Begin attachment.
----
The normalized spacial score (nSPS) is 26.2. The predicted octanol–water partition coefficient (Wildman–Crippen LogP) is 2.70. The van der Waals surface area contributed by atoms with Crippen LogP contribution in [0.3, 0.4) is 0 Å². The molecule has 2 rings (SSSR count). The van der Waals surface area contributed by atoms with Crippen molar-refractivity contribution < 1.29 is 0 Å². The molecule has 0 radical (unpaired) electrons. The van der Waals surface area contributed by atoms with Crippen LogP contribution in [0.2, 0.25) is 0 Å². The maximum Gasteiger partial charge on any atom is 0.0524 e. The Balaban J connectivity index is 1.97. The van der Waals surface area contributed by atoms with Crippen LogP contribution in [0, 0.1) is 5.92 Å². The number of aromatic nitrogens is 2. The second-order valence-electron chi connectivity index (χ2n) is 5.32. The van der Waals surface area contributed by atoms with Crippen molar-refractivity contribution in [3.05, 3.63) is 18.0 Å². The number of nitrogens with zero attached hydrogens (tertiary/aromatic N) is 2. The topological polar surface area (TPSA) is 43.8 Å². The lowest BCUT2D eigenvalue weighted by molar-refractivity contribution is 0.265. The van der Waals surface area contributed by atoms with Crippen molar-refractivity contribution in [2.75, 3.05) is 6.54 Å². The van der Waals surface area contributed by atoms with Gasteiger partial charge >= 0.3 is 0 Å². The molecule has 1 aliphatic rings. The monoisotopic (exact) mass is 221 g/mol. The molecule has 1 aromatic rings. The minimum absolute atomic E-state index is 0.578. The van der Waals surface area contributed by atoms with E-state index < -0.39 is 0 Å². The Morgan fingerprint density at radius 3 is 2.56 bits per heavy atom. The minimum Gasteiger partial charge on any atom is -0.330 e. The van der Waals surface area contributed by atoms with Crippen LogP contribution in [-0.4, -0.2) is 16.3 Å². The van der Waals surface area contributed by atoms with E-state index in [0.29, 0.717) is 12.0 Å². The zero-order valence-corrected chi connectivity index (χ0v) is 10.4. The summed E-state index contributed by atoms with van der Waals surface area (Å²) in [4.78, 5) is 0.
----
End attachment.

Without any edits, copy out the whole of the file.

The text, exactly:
The normalized spacial score (nSPS) is 26.2. The predicted octanol–water partition coefficient (Wildman–Crippen LogP) is 2.70. The van der Waals surface area contributed by atoms with Crippen LogP contribution in [0.3, 0.4) is 0 Å². The molecule has 2 rings (SSSR count). The van der Waals surface area contributed by atoms with Crippen molar-refractivity contribution < 1.29 is 0 Å². The molecule has 0 radical (unpaired) electrons. The van der Waals surface area contributed by atoms with Crippen LogP contribution in [0.2, 0.25) is 0 Å². The maximum Gasteiger partial charge on any atom is 0.0524 e. The Balaban J connectivity index is 1.97. The van der Waals surface area contributed by atoms with Crippen LogP contribution in [0, 0.1) is 5.92 Å². The number of aromatic nitrogens is 2. The second-order valence-electron chi connectivity index (χ2n) is 5.32. The van der Waals surface area contributed by atoms with Crippen molar-refractivity contribution in [3.05, 3.63) is 18.0 Å². The number of nitrogens with zero attached hydrogens (tertiary/aromatic N) is 2. The topological polar surface area (TPSA) is 43.8 Å². The lowest BCUT2D eigenvalue weighted by molar-refractivity contribution is 0.265. The van der Waals surface area contributed by atoms with Crippen molar-refractivity contribution in [2.75, 3.05) is 6.54 Å². The van der Waals surface area contributed by atoms with Gasteiger partial charge >= 0.3 is 0 Å². The molecule has 1 aliphatic rings. The monoisotopic (exact) mass is 221 g/mol. The molecule has 1 aromatic rings. The minimum absolute atomic E-state index is 0.578. The van der Waals surface area contributed by atoms with E-state index < -0.39 is 0 Å². The Morgan fingerprint density at radius 3 is 2.56 bits per heavy atom. The minimum Gasteiger partial charge on any atom is -0.330 e. The van der Waals surface area contributed by atoms with Crippen LogP contribution in [-0.4, -0.2) is 16.3 Å². The van der Waals surface area contributed by atoms with E-state index in [0.29, 0.717) is 12.0 Å². The zero-order valence-corrected chi connectivity index (χ0v) is 10.4. The summed E-state index contributed by atoms with van der Waals surface area (Å²) in [4.78, 5) is 0.